And because of the different publishing schedules, I don’t work on just one document for both countries; I work on two. The UK copy editing and proofreading changes for Swimming Lessons were finished and approved (or not) by me a few months ago, while I finished the work for Tin House earlier this week. Penguin’s copy is ready to go to print. It is up to me to decide which of the changes we incorporated in the UK version should get transferred to the Tin House copy and vice versa. Of course, it’s easy with spelling mistakes and major inconsistencies, but what about the grammar? Commas go in, and commas come out; colons change to semicolons and back again; speech marks are double or single, titles of books are italicised or they’re not…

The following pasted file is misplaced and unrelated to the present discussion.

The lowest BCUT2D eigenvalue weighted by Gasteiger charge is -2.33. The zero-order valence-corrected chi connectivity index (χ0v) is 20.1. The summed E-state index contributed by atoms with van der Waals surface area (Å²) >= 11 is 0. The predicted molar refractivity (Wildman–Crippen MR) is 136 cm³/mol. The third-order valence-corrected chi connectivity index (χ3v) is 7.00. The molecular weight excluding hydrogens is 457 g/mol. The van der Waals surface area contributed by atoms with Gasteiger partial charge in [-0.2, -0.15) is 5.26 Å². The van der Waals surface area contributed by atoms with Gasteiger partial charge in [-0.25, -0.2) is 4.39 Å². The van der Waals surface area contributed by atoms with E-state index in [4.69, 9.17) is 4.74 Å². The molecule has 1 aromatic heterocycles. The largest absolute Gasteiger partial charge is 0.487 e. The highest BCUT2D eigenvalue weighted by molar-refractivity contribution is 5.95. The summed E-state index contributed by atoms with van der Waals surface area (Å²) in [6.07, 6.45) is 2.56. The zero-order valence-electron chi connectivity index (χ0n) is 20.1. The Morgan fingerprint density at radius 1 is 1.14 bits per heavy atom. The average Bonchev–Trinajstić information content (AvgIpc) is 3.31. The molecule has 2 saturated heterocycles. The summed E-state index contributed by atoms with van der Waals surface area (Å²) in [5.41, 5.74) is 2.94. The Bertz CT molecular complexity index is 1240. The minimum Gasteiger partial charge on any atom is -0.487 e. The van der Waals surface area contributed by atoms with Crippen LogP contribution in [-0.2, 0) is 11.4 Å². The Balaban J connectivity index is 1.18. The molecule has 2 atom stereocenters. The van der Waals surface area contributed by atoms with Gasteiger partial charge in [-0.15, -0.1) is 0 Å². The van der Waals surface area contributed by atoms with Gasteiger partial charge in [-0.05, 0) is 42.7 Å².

But it’s also not just up to me. There are the style-guides to remember. These are documents the publishing houses use to create consistency across their own books. Interestingly, Penguin’s style-guide even for UK books mandates the use of z’s: realize, recognize, authorize. But because Masie and I decided that Swimming Lessons is an English book by an English author, we’ve used realise, recognise and authorise. So oddly, the book will have some US spelling in the British version, and some UK spelling in the American version.

The copy editor and proof readers at Tin House also use the Merriam-Webster dictionary for clarification. So, the UK version will have ‘sing-song’, whereas for the US version Merriam-Webster suggests ‘singsong’; and it’s up to me whether to agree that change or not. What about ‘candlestick maker’ or ‘candlestickmaker’, ‘mid-sentence’ or ‘midsentence’, ‘fish-like’ or ‘fishlike’? And on and on.